CodeSmith Core: Beyond The Enum

I needed application launch logic for a Windows Forms control that would launch the appropriate application (from default and user preferences) based on document type. 

Enter CodeSmith.

The default DocTypes and their associated applications were located in a SQL table.  I needed to pull numbers and a string value from the table to generate an XML file and a Switch method.  This is similar to the Enum template I use occasionally, so I expanded this template to crank out the XML and Switch method.

The properties match the table ID and ApplicationType fields, add the table, the enum name (which also serves as the Switch Method name and XML element names), and click “Generate.”  The result is this code.   (Note, duplicate values make the enumerator generated unusable, but who cares when we’re talking microseconds. 🙂

I added two methods in my CodeSmith DBVTHelper.cs codebehind class to create the Switch and XML.  They look like so.

public string CreateEnumCases(TableSchema table, string memberNameField, string memberValueField)
{
    StringBuilder sb = new StringBuilder();
    System.Data.DataTable dt = table.GetTableData();
   
    for (int p = 0 ; p < dt.Rows.Count; p++)
    {
        sb.Append(“case ” + dt.Rows[p][memberValueField].ToString() + “:\r\n”);
        sb.Append(“\t” + GetLowerWithUnderscoreName(memberNameField) + ” = \”” + dt.Rows[p][memberNameField].ToString() + “\”;\r\n”);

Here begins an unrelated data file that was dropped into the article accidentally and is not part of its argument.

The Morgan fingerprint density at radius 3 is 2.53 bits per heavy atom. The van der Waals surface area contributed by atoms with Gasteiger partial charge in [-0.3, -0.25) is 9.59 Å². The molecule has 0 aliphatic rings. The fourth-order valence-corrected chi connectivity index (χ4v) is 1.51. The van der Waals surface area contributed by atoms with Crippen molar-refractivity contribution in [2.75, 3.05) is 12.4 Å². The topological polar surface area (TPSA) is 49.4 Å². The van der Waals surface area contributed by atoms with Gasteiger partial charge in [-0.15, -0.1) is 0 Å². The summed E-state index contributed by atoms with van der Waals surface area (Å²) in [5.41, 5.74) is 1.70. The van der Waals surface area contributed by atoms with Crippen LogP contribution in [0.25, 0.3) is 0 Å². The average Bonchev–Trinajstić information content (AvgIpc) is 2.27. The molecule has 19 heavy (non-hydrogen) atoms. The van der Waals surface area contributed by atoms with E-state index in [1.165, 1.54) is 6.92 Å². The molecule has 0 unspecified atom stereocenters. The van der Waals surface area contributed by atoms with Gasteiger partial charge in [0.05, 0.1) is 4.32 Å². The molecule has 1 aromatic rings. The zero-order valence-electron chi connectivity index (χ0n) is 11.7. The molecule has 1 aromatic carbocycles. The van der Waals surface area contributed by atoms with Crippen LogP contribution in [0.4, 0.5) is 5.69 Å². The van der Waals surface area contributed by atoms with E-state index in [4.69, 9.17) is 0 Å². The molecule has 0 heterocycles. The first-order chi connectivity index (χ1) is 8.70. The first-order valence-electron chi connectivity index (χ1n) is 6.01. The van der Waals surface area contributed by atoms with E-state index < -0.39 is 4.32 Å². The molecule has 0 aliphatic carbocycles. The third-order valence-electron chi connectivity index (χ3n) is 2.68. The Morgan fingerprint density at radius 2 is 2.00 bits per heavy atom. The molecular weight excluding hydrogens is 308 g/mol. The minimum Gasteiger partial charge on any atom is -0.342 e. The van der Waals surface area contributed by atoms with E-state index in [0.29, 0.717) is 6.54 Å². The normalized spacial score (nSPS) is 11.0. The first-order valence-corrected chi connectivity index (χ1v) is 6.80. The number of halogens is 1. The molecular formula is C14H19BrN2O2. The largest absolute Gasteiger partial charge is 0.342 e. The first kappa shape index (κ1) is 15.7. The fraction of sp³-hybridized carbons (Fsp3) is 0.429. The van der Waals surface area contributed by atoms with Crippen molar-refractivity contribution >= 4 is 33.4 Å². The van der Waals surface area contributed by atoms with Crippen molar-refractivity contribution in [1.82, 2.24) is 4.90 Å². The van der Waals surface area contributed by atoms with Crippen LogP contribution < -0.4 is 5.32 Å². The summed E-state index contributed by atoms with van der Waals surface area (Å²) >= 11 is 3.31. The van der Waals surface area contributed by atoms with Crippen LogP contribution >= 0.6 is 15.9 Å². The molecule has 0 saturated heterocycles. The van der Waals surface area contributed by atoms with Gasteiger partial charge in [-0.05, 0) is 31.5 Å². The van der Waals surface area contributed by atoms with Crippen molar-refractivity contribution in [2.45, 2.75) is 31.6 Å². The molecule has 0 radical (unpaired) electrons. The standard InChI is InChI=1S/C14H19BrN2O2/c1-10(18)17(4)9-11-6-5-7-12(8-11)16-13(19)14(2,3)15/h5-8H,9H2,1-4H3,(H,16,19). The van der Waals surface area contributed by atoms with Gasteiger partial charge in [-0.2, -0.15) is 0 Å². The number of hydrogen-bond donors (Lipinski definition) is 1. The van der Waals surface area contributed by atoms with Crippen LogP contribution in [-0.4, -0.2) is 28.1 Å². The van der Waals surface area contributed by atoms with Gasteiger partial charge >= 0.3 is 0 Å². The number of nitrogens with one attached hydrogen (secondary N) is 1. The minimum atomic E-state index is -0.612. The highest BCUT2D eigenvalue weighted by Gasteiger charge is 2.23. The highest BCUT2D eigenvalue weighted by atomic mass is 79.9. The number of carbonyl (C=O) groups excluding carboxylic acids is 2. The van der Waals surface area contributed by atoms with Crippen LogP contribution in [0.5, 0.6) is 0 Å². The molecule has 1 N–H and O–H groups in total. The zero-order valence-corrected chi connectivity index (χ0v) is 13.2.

sb.Append(“\tbreak;\r\n”);
    }
    return sb.ToString();
}

                   
public string CreateEnumXML(TableSchema table, string memberNameField, string memberValueField, string enumName)
{
    StringBuilder sb = new StringBuilder();
    System.Data.DataTable dt = table.GetTableData();
   
    for (int p = 0 ; p < dt.Rows.Count; p++)
    {
        sb.Append(“<item id=\”” + dt.Rows[p][memberValueField].ToString() + “\”>\r\n”);
        sb.Append(“\t\t<” + enumName + “>” + dt.Rows[p][memberNameField].ToString() + “</” + enumName + “>\r\n”);
        sb.Append(“</item>\r\n”);
    }
    return sb.ToString();
}

which hands off the splendid strings to the template.cst code

No follow-up changes were required at all to apply this code to my application.  Definitely a timesaver and productivity booster.  That CodeSmith template gave an extra 20 minutes of dog walking time per week!

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Article written by

A long time developer, I was an early adopter of Linux in the mid-90's for a few years until I entered corporate environments and worked with Microsoft technologies like ASP, then .NET. In 2008 I released Sueetie, an Online Community Platform built in .NET. In late 2012 I returned to my Linux roots and locked in on Java development. Much of my work is available on GitHub.